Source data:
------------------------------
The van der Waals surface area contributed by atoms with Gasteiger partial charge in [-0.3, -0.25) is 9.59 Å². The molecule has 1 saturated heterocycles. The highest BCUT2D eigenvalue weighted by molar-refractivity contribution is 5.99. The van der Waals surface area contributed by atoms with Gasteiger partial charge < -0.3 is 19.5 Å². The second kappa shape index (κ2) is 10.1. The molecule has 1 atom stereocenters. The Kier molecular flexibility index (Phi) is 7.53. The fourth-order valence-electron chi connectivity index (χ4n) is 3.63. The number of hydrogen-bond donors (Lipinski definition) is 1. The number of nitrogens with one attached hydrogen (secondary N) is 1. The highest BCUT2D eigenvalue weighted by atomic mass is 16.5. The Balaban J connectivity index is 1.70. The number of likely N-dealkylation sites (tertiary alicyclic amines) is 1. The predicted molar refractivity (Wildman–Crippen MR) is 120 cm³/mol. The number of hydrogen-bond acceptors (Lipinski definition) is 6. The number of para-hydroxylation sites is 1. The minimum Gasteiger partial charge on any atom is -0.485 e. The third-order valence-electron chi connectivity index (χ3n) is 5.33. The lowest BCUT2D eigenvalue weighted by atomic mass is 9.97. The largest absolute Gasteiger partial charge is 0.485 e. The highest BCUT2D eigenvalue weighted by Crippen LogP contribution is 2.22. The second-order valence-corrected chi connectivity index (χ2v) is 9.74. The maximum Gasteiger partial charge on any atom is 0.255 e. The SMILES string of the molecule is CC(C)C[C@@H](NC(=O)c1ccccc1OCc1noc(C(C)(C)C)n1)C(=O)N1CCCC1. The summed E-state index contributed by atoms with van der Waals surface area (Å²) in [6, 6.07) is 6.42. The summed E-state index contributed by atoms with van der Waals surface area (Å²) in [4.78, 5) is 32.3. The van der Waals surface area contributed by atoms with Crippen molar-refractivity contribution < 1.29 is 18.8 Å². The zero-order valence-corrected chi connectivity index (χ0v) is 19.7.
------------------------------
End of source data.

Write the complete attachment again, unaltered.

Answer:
The van der Waals surface area contributed by atoms with Gasteiger partial charge in [-0.3, -0.25) is 9.59 Å². The molecule has 1 saturated heterocycles. The highest BCUT2D eigenvalue weighted by molar-refractivity contribution is 5.99. The van der Waals surface area contributed by atoms with Gasteiger partial charge < -0.3 is 19.5 Å². The second kappa shape index (κ2) is 10.1. The molecule has 1 atom stereocenters. The Kier molecular flexibility index (Phi) is 7.53. The fourth-order valence-electron chi connectivity index (χ4n) is 3.63. The number of hydrogen-bond donors (Lipinski definition) is 1. The number of nitrogens with one attached hydrogen (secondary N) is 1. The highest BCUT2D eigenvalue weighted by atomic mass is 16.5. The Balaban J connectivity index is 1.70. The number of likely N-dealkylation sites (tertiary alicyclic amines) is 1. The predicted molar refractivity (Wildman–Crippen MR) is 120 cm³/mol. The number of hydrogen-bond acceptors (Lipinski definition) is 6. The number of para-hydroxylation sites is 1. The minimum Gasteiger partial charge on any atom is -0.485 e. The third-order valence-electron chi connectivity index (χ3n) is 5.33. The lowest BCUT2D eigenvalue weighted by atomic mass is 9.97. The largest absolute Gasteiger partial charge is 0.485 e. The highest BCUT2D eigenvalue weighted by Crippen LogP contribution is 2.22. The second-order valence-corrected chi connectivity index (χ2v) is 9.74. The maximum Gasteiger partial charge on any atom is 0.255 e. The SMILES string of the molecule is CC(C)C[C@@H](NC(=O)c1ccccc1OCc1noc(C(C)(C)C)n1)C(=O)N1CCCC1. The summed E-state index contributed by atoms with van der Waals surface area (Å²) in [6, 6.07) is 6.42. The summed E-state index contributed by atoms with van der Waals surface area (Å²) in [4.78, 5) is 32.3. The van der Waals surface area contributed by atoms with Crippen molar-refractivity contribution < 1.29 is 18.8 Å². The zero-order valence-corrected chi connectivity index (χ0v) is 19.7.